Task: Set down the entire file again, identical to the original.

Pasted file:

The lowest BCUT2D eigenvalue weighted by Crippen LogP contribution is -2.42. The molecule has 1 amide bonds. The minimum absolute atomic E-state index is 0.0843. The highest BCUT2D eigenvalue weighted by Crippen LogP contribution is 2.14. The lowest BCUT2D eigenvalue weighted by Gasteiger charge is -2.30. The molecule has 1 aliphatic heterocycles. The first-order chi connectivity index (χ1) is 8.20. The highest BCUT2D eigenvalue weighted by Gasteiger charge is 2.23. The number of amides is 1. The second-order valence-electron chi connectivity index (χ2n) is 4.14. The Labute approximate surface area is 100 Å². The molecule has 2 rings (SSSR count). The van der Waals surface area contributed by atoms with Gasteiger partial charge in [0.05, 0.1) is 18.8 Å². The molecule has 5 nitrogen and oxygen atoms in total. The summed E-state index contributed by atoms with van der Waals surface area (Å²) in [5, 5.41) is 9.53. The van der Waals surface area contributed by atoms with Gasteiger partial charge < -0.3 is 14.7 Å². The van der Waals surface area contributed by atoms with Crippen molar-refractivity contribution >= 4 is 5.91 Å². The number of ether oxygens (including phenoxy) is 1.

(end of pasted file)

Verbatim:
The lowest BCUT2D eigenvalue weighted by Crippen LogP contribution is -2.42. The molecule has 1 amide bonds. The minimum absolute atomic E-state index is 0.0843. The highest BCUT2D eigenvalue weighted by Crippen LogP contribution is 2.14. The lowest BCUT2D eigenvalue weighted by Gasteiger charge is -2.30. The molecule has 1 aliphatic heterocycles. The first-order chi connectivity index (χ1) is 8.20. The highest BCUT2D eigenvalue weighted by Gasteiger charge is 2.23. The number of amides is 1. The second-order valence-electron chi connectivity index (χ2n) is 4.14. The Labute approximate surface area is 100 Å². The molecule has 2 rings (SSSR count). The van der Waals surface area contributed by atoms with Gasteiger partial charge in [0.05, 0.1) is 18.8 Å². The molecule has 5 nitrogen and oxygen atoms in total. The summed E-state index contributed by atoms with van der Waals surface area (Å²) in [5, 5.41) is 9.53. The van der Waals surface area contributed by atoms with Gasteiger partial charge < -0.3 is 14.7 Å². The van der Waals surface area contributed by atoms with Crippen molar-refractivity contribution >= 4 is 5.91 Å². The number of ether oxygens (including phenoxy) is 1.